Personal Notes from the Sins Invalid World Premiere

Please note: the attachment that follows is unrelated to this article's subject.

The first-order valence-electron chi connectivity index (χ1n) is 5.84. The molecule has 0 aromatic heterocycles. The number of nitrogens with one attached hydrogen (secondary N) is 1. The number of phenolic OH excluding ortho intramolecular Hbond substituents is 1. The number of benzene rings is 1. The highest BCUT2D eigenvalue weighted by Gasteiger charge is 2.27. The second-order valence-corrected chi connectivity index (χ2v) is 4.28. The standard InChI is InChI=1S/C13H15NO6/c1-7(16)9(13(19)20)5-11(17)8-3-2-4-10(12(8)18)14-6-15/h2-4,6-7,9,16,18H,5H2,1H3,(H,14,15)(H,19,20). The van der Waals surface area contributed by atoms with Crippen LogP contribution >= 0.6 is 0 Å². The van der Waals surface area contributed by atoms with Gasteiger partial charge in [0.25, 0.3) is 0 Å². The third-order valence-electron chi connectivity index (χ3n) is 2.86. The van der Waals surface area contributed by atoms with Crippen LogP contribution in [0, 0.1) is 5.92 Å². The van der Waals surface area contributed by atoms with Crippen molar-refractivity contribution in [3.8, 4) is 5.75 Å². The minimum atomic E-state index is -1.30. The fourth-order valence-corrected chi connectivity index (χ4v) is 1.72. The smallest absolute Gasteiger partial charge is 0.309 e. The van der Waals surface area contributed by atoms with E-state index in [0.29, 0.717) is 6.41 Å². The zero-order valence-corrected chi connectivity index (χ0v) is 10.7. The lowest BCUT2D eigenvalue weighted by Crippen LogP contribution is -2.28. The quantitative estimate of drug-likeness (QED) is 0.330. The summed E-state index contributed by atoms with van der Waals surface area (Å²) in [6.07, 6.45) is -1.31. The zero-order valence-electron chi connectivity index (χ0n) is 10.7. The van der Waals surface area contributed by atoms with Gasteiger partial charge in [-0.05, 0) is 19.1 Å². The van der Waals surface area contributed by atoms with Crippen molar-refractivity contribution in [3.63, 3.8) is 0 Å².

Japan, land of my mother and my mother’s mother and our mothers before...There is so much to say after this phenomenal trip, sparked by the Kansai Queer Film Festival . First, my profound thanks to all of the staff and volunteers of the Kansai Queer Film Festival, and special shout outs of gratitude to Hibino (Hippie) Makoto, radical genderqueer visionary behind the Kansai Queer Film Festival (KQFF) and Karin Yamada, key organizer for the KQFF, Professor Kaoru Aoyama, supporter and interpreter for the KQFF.There were so many moments – let me offer you a few:* After the applause for the Sins Invalid film, someone strong and vulnerable stood up and said “I have always struggled with my body. I have hated my body. This film makes me want to love my body. Thank you.”* A wonderful sharing between myself and Yukiko Kaname of Sex Work and Sexual Health, where we discussed the overlap of our works and our hopes for the safety and dignity of all peoples – and of course our strategies to get there – over a wonderful Osaka dinner! * After the film’s q & a, speaking with disability activists, people who assist people with disabilities, a disabled performer and a professor in the lobby! * Late on the night before I flew to Japan, I was preparing for my talk at the KQFF. I read outloud the following passage:“Disability Justice offers new opportunities for understanding and practice. It is intersectional by nature and lends itself toward a united front politic and cross movement organizing; it is necessarily anti-capitalist because no bodies conform to unrealistic demands of production; it acknowledges that people are fundamentally interdependent; it recognizes that we are far greater whole than partitioned into components of our identities; it is committed to collective access to the social and political body in our path toward collective liberation; it seeks the leadership of those most impacted by intersecting systems of oppression; it values sustainability and the lived experience of our bodies; it continually strives for new liberatory practices as our bodies are constantly in flux; it is committed to cross disability solidarity; and must always hold the question – ‘how do we move together’ - as people with mixed abilities, multiracial, multigendered, mixed class, across the orientation spectrum - where no one is left behind.” And my friend responded “Thank you for saying that. Now please go write an article!”* Walking into the ultra-urban-uber-consumer-mecca of central Osaka, seeing a giant anime looking whale, and knowing that I was just as certainly in the belly of market driven chaos economy as when I am in San Francisco’s Nordstrom/Bloomingdale/City Centre mall* Not being allowed to pre-board on United Airlines 12 hour flight to Osaka, and the airline “aisle chair” smacking my body on every single row of seated passengers on both sides until we arrived at our row in Coach. Having the same experience coming home, only worse. There are no words. * Hanging out with the Osaka-Kyoto Crew!!! * Talking late with Hippie, Karin and Saeko on the politics of assimilation in both our national contexts, the visibility of disabled queers, the need to maintain a sharp political analysis, the struggle for funding, the relationship between environmental justice and other justice based struggles, the varying cultures of organizing and conflict between our national contexts…and that was all before midnight! * Eating an amazing Kaiseki meal in Kyoto * Getting caught in a typhoon! * Relaxing at Osaka JoThis trip truly felt like a coming home. It surprised me, to feel familiar with a place I’d only dreamed of having access to – a place where only a week ago I was supported and celebrated by Japanese queer activists and culture makers, others who, like me, are committed to disrupting oppressive gender and bodily normativity while holding respect for the struggles and ways that have come before.My dear friends Saeko Imai, Crystal Uchino, Yuka Ogaki, Mitch Genlot Joslyn, and JMP – thank you for creating with me a motley crew where language and physical access was shared, where resources were shared, and relationships were built with laughter and good food and political growth.And to my peoples, here in the Bay and throughout the Sins Invalid community – thank you for the faith and support for me to expand in the face of visceral ableism and to proudly represent Sins Invalid in my ancestral land of Japan. Together, we demonstrated what access could look like for a person with a significant impairment. We demonstrated Disability Justice.